Is Social Media Bumming You Out? You're Not Alone

Social media can weigh on you emotionally. Intentionally or not, we strive for likes, shares, and views, equating them to real-life approval. Dr. Jeff Nalin, licensed psychologist, claims that using social media creates pressure to fit in, reduces the number of real interactions we have and can prevent us from developing and maintaining critical social skills. Scrolling through an Influencer's latest vacation while you're sitting on the couch can be inspiring, but also depressing. 

 

“(Social Media) definitely does something to the soul. There are times when I feel depressed or anxious and a big part of it comes from that. If we didn’t have social media, we’d have a weight lifted off our shoulder.”

- Hailey Baldwin

Because social media is so enveloped in our work and daily lives, we must learn ways to cope with the adverse effects. Rather than succumbing to social burnout and deactivating your account, you can work to overcome social media caused depression.

Limit Yourself

Create rules and boundaries for social media. The average amount of time spent on social media has been climbing since 2012, reaching 135 minutes a day (or over two hours) in 2017. Try "logging off" the way you do after work, set specific times for social media usage, or create a new hobby in place of scrolling on Instagram. Like anything in your life, you have to establish boundaries to avoid burnout.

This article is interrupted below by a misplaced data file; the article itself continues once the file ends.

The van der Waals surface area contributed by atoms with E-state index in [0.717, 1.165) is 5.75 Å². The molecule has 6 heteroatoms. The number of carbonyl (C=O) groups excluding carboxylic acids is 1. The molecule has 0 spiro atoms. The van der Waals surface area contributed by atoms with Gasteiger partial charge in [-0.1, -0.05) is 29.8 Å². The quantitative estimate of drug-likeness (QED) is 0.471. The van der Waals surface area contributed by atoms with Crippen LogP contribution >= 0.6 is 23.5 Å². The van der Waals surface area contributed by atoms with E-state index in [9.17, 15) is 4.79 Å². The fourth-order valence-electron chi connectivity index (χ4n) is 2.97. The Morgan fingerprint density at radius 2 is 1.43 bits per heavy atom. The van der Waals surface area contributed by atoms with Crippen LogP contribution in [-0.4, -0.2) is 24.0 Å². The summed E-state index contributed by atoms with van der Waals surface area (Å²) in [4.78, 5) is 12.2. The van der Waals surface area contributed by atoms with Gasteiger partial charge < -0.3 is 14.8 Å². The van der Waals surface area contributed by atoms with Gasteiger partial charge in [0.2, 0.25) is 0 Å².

Talk About It

If you're feeling social media burnout, your peers probably are too. Open up an honest dialogue with your friends or coworkers about how social media affects you and your mood. If you don't feel comfortable talking to your friends, therapy is a great resource for anyone going through depression or anxiety. Thanks to Open Path Collective, a non-profit that provides affordable therapy sessions across the United States, therapy is more accessible than ever.

Take a Break

If you work in a social media dominated field it's almost impossible to fully unplug. However, you can take small steps every day to improve your mental health. Go outside, take a workout class, read a book. Breaks don't have to be weeks long to make a positive impact. Setting aside an hour or two a day to do something for yourself, no screens allowed, will improve your sleep and reduce stress and anxiety

Remember that nobody is perfect, despite what social media may say. Holding yourself to unrealistic standards will only negatively impact you, so step back from social media when you need a break. We promise it's not going anywhere.